Montreal-based Korean Canadian writer Jeff Noh stayed in Bucheon, UNESCO Creative City of Literature between 8 October -23 November. The following is his note to Bucheon.
On the rainiest day of November this year, in the final week of my Bucheon Residency, I visited the recovered site of Heungdeoksa Temple, the place where Baegun Hwasang Chorok Buljo Jikji Simche Yojeol, a collection of Buddhist teachings, was printed over six hundred years ago. I had spent the previous weeks going on field trips organized by Bucheon’s City of Literature Office in an attempt to fill in the blanks of the novel that I have been working for the past eight years – an experimental work that tries to understand the unique entanglements of history, both personal and national, that characterize the Korean diaspora. But the trip to the Heungdeoksa Temple site and the Cheongju Early Printing Museum was particularly meaningful to me. I had first learned of Jikji – a product of movable metal-type that precedes Gutenberg’s 42-line Bible by nearly seventy years – while researching the historical connections between France and Korea as revealed in the circumstances of its departure from the Korean Peninsula (the only copy of Jikji is currently held at the Bibliothèque Nationale in France). I had used the story of Jikji as a way of thinking, in an oblique way, about the circumstances in which someone born in Korea might end up in the province of Quebec. Returning to my country of birth and visiting the site of Jikji’s printing was to approach the object from the opposite direction in history.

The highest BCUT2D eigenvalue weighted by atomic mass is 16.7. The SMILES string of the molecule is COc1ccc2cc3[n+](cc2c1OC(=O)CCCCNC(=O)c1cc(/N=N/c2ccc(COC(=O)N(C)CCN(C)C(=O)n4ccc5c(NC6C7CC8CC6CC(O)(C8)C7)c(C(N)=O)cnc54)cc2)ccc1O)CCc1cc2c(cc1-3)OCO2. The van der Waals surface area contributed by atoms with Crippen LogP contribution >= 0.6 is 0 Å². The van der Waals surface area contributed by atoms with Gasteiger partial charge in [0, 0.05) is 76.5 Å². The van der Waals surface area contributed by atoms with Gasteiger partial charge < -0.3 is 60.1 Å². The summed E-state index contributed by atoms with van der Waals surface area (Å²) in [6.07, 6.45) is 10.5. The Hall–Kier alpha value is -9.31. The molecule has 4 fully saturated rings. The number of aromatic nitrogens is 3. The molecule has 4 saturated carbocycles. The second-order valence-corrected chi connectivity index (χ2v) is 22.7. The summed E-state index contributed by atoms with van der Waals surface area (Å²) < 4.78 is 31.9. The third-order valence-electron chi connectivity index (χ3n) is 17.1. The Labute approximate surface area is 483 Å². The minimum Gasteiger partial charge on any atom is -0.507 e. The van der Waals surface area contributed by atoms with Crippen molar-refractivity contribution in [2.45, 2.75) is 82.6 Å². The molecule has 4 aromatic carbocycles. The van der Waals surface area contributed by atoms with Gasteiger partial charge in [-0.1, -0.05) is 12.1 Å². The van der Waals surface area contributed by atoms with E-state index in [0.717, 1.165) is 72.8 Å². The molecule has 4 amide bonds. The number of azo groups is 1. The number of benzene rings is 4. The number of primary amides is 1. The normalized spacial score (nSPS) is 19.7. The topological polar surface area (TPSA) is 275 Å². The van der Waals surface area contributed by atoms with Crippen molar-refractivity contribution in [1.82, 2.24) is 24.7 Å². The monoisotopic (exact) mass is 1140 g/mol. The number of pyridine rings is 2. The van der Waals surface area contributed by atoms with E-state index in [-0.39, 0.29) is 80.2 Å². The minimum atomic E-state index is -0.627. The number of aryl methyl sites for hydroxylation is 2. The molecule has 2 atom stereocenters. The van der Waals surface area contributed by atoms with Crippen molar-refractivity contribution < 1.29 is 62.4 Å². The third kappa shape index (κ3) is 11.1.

The temple where Jikji was printed is thought to have burned down shortly after its printing. The site of Heungdeoksa Temple was recovered in the 1980s, when a real estate development project unearthed a bowl and a gong bearing inscriptions of the temple’s name. The site has since been reconstructed, and visitors to the site can even climb the set of rope stairs – as I did, on that rainy day – up the hill and try to imagine how Heungdeoksa Temple might have looked, against the mountains, in the Goryeo Dynasty. As I learned at the Cheongju Early Printing Museum, Jikji [直指] means to point someone in the right direction.
In 1982, at the Fifth International PEN International Festival in Lugano, Switzerland, the Korean American novelist Richard E. Kim described an aesthetic project based on the “remembrance of things lost” in Korean history. “That – the proof of life – not of death – is what I am trying to retrieve from among the ruins and shambles of the twisted, distorted, stunted histories of our people in our recent past.” Kim’s life-affirming project involved the recovery of “things lost” from Japanese colonization, the 6.25 War, and the subsequent division of the Korean Peninsula. As a member of the Korean diaspora, and thus someone whose life has been shaped by this history at a distance, I am struck by the way thinking about the past in Korea always involves something like the recovery of the Heungdeoksa Temple site: an excavation of pieces from the past that, pieced together and glinting through time, attest to the endurance of lost things.